Here in PPS, starting in pre-K, kids engage in a curriculum and a school experience that has doing well on the 3rd grade tests as its primary objective. Teachers are focused on regularly measuring kids’ progress through a set of norm-based benchmarks; those kids that are not “at benchmark” are flagged and given additional assistance.

The rationale is that focusing on their measurable skills and providing remediation when necessary will help these kids and will serve as the primary means through which the achievement gap will be closed. But what is not considered is that additional assistance takes more time for both the teacher and the student.

This is time away from other things (e.g., art, music, etc.). The underlying rationale is that low-income minority kids are too far behind and don’t have time to do anything else. So, to “save” them, they are denied art, music, recess, PE, etc., and given a heavy dose of skills-based exercises, most of which are to practice for the test and to close the measurable gap.

In PPS, you hear folks like Jonah Edelman from Stand for Children say that things are not as bad as they are in D.C., “where they do 51 days of test prep.”

But I make the distinction between explicit test prep (a la D.C.) and implicit test prep (a la PPS).

Implicit test prep = a curriculum and a school experience designed to raise the measurable achievement of all students.

Under this test-centric regime, it’s logical that non-tested subjects are given short shrift. But it overlooks the fact that kids, esp. very young kids, need a broad base of experience including art, music, and free, unstructured play (i.e., recess) to develop to their full potential.

Ironically, it’s low-income minority kids that need this broad-based experience even more than their affluent white peers because they are less likely to have these experience outside of school, whereas affluent white kids are more likely to be exposed to art, music, etc.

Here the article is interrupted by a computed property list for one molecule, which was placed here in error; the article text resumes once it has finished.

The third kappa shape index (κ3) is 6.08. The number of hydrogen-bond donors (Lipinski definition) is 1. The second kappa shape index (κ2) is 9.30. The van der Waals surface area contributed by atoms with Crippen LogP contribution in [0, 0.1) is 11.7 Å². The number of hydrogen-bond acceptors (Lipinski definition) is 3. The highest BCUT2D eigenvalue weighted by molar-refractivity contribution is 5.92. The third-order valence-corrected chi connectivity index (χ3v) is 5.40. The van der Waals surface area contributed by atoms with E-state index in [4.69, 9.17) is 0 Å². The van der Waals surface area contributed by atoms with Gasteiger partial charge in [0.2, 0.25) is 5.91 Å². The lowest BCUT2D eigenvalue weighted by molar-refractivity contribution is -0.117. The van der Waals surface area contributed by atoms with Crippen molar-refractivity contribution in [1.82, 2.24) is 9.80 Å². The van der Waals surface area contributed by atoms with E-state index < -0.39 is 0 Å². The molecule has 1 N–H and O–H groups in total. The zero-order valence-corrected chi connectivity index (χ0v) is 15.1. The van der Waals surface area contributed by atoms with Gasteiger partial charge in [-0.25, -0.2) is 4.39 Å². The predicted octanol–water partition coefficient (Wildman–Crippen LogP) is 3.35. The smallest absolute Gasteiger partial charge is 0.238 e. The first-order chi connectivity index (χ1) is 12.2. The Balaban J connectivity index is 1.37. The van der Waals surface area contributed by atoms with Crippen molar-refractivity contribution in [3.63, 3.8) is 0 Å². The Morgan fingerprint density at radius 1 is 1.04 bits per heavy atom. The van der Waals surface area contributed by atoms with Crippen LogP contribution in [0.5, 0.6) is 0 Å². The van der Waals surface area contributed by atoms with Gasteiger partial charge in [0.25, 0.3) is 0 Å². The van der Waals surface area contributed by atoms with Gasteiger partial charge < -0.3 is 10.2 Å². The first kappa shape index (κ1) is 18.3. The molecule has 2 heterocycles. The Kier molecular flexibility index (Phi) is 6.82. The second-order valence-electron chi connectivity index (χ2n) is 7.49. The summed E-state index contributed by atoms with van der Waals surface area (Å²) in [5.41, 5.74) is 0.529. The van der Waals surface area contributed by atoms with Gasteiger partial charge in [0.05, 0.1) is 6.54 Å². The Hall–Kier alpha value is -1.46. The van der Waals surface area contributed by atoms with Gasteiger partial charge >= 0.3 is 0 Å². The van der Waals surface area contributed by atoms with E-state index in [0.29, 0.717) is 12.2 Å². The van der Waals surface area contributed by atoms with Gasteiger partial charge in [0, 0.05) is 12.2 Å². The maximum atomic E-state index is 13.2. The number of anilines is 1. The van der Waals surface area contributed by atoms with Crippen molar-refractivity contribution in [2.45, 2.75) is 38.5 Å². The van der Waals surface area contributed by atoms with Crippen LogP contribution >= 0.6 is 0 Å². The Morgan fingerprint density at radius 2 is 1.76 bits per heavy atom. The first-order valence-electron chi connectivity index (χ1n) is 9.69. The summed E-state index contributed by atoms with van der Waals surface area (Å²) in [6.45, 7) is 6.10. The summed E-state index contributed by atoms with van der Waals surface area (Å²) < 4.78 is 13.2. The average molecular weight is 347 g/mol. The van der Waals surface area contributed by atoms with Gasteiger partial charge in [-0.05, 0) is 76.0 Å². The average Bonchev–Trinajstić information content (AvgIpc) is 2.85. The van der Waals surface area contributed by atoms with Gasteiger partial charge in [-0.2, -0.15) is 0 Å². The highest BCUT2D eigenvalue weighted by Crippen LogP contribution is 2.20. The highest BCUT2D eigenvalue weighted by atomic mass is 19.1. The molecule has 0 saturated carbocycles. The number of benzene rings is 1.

We also need to take into account that standardized tests are an extremely poor measure of what kids know and can do, and they — at best — only measure a very narrow band of who are they are and what they are becoming. What about attitudes towards learning? What about curiosity? What about tenacity? What about inter and intra-personal communication skills? Creativity? Critical thinking? None of these things are measured, and therefore none of these things count.

Sure, there’s a lot of lip service paid to these things, as well as “teaching to the whole child” and “differentiating instruction” to accommodate their various levels of development. But the fact is that all kids are expected to be at the same place at the same time. If they’re not, then something is said to be wrong with them. We don’t take into consideration the fact that all kids — all people — develop differently and at their own pace.

But we also don’t take into account that not all kids are good at the same things. To hold academic skills up as the holy grail automatically guarantees that a large number of kids are doomed to fail. They are good at other things, but they are never allowed to show they are good at these things or develop their capacity in these other things because these other things simply don’t exist as possible options. Not good at math and not a quick, accurate, fluent reader? Then you’re f*&#$’ed. It’s as simple as that.

If we stopped pathologizing kids’ development and instead focused on where they were, not where we demanded they be via some arbitrary set of standards, we’d go a long way in acknowledging the broad continuum of development that characterizes all people as they learn anything. We’d also be more likely to acknowledge the need to focus on developing the full potential of kids, not just enlarging their craniums and improving their test scores.

Peter Campbell is a parent, educator, and activist, who served in a volunteer role for four years as the Missouri State Coordinator for FairTest before moving to Portland. He has taught multiple subjects and grade levels for over 20 years. He blogs at Transform Education.

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What Obama means to Portland Public Schools

With George Bush as President the only avenue to change seemed to be moral outrage. This played out not only in national affairs but in communities throughout the country. Reason, as well as intellectual arguments, seemed to be neither effective or welcomed.